27 May 2014
When an employee’s performance is less than shining, it can be tempting for employers to begin seeking ways to exit the employee from the organisation.
The decision to let someone go is never easy, not only because it impacts significantly on their wellbeing and livelihood. Terminating an employee also means having to invest in the recruitment, induction and training of a replacement staff member, which can be a substantial burden on time and resources.
Below are some points for employers to consider before sharpening the axe.
Effective Performance Management
Too often managers are “performance management shy”, this may be for a range of reasons from lack of skill in providing feedback to fear of being labelled harsh or a bully for making negative comments. Prior to considering termination for an underperforming employee, employers should ensure that a proper process is followed, making the employee aware of the issue and giving them a chance to improve.
Interestingly, anecdotal evidence from iHR consultants who provide HR advice and conduct workplace investigations, mediation and inquiries, shows that many situations escalate from a manager’s avoidance of an issue when they become aware of it. This highlights the need for employers to provide performance management training to managers.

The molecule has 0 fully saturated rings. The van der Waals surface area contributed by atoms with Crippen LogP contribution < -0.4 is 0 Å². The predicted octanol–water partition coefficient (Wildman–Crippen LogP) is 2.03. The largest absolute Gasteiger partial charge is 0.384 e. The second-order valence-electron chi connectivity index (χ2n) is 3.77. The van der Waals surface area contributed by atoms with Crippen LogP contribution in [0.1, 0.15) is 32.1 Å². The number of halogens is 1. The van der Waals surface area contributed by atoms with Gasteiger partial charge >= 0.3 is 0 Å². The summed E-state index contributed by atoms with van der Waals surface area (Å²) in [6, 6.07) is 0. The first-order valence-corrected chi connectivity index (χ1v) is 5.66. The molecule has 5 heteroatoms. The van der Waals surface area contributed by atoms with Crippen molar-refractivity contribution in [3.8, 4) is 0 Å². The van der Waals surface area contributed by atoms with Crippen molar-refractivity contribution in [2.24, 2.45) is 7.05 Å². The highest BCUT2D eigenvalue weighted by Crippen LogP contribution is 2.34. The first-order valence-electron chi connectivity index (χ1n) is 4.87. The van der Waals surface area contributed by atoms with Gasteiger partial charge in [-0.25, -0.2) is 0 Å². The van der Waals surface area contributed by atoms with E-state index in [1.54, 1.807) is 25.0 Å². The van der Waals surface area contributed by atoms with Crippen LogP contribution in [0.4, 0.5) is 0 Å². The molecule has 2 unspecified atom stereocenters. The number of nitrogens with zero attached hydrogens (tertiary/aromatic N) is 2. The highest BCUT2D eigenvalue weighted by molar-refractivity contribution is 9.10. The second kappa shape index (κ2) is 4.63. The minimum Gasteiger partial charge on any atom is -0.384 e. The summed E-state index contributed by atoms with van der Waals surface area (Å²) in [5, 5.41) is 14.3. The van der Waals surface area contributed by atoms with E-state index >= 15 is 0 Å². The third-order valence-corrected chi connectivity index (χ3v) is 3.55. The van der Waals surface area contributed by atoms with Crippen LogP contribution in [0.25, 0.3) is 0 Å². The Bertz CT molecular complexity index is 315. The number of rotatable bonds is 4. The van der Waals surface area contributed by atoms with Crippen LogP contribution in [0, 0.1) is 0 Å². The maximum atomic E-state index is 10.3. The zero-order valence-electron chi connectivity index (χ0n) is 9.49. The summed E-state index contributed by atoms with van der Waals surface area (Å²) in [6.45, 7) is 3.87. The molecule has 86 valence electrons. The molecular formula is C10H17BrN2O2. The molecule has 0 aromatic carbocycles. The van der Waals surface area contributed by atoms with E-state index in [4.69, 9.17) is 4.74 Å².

Invest in training and coaching
Once an issue is identified, training may be all it takes to start the process of improvement for an employee. Some employees may require one to one coaching in order to understand where their performance is sub-standard and to develop strategies to improve. If it is not practical to provide this internally, employers may consider engaging an external provider to coach an employee.
The investment in workplace training or coaching is likely to be much more cost effective than terminating the poor-performer in order to then recruit a new employee and train them afresh.
When an individual is failing to meet the standards required of them in one department, you may find redeployment can offer beneficial alternatives. Allowing the employee to move to a new role could result in the individual finding a position in which they can truly thrive. Exploring other opportunities which involve less of the tasks they find difficult and utilise their strengths more will make the employee an asset elsewhere in the business.
It is also worth considering that it may be the people or environment, rather than the work itself, that is affecting the employee’s ability to perform. In this case, redeployment to another team could also be a positive possibility.
Consider flexible working options
If an employee is struggling in their role because of personal circumstances, options for flexible working may assist.
When possible, allowing an employee to work from home or attend different hours can encourage a healthier and more effective work-life balance, enabling them to manage their personal responsibilities and professional obligations.
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